When UC Berkeley announced June 17 it would conduct a hybrid semester for fall 2020, many of its plans and promises appeared unfeasible or unwise. Campus intends to house up to 6,500 students, for instance, staggering move-in times and reserving residential space for quarantine purposes. Even per-room occupant limitations, however, won’t ensure such a plan keeps students healthy.
Making instruction online-only after the Thanksgiving break also reveals a core tension in the hybrid plan: If students’ Thanksgiving travel plans impose greater risks on campus safety upon their return, why would students’ arrival en masse in August be any safer? Thousands of students converging on a city already fighting the disease could pose real risks to community residents, businesses and other students. Again, even capping in-person classes at 25 students won’t assure the community’s health.
These challenges underline an essential truth: UC Berkeley cannot ensure its students’ health and safety, nor should it be expected to. For the well-being of their peers, staff, faculty and the Berkeley community, students should treat fall 2020 as an online-only semester. Students, after all, can be remote more readily than instructors and staff can.
Nationally, “hybrid” conditions — where states gradually reopened and relaxed public health protocols — produced a second surge of COVID-19. As case levels across the country break records day after day, students cannot and should not expect UC Berkeley to deliver a normal college experience.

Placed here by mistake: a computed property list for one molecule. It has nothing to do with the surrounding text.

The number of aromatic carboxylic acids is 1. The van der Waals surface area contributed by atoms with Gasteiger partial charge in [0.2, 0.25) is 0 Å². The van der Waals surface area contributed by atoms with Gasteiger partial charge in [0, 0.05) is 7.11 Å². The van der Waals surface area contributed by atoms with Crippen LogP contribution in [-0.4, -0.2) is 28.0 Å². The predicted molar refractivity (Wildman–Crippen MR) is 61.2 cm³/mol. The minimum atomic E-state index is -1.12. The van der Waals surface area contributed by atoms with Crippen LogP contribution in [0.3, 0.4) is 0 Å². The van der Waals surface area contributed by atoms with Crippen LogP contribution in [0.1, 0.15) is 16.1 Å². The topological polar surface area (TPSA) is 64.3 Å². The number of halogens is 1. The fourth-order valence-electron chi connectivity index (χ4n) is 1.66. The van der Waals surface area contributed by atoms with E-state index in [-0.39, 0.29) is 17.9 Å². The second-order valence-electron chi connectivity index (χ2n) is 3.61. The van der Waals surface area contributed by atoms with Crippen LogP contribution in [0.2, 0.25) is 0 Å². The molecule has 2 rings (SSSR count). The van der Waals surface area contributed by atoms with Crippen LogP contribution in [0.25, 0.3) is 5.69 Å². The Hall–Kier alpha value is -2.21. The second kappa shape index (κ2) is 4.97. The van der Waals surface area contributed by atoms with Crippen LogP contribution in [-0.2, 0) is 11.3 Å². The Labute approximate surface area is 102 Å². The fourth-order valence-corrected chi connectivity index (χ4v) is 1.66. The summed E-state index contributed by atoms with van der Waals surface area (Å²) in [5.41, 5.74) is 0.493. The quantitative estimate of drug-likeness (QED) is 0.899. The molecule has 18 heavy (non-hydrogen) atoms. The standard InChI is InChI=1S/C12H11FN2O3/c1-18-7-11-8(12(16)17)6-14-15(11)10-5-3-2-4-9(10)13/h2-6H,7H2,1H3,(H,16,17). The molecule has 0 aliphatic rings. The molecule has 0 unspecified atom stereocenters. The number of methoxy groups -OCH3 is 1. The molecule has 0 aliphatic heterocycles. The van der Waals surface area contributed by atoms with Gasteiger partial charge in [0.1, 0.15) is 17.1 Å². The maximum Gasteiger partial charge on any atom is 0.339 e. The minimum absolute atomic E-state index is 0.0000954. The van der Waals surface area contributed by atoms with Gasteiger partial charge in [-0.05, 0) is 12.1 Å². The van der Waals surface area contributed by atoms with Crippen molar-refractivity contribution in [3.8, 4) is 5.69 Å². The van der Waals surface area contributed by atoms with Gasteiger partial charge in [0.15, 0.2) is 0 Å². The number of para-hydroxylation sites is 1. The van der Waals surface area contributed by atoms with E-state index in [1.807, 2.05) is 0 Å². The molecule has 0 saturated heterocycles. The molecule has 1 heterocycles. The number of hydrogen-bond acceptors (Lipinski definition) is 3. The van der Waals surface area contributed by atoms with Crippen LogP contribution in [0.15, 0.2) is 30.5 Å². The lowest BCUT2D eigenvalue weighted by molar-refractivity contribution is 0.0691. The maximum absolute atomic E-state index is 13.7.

Nonacademic activities are rich parts of students’ college years, and many classes are fundamentally compromised by distance learning. Yet the value of such experiences pales in comparison to the risks of even a few thousand students visiting campus each day.
The considerable resources required to keep campus facilities sufficiently sanitary could be spent instead on the tremendous task of transitioning all courses online — bolstering Disabled Students’ Program services and expanding software available to students. Campus plans for strengthening online courses leave much to be desired, and an online semester offers no excuse for subpar resources.
Amid tremendous uncertainty facing both UC Berkeley and its students, therefore, flexibility of all kinds will be vital. Extending Phase 1 enrollment was a strong first step, demonstrating how administrators can accommodate students’ needs. Suspending add/drop fees and defaulting again to pass/no pass grading could further honor students’ situations.
Ultimately, despite the profound uncertainty, UC Berkeley should seek to provide students as much predictability as possible. And at present, its only bulletproof option is a semester online, one where no lives are risked and students shelter in place as they weather the pandemic’s ongoing horror. Barring a change in campus plans, however, students themselves will need to take responsibility for their own health — and the health of the Berkeley community.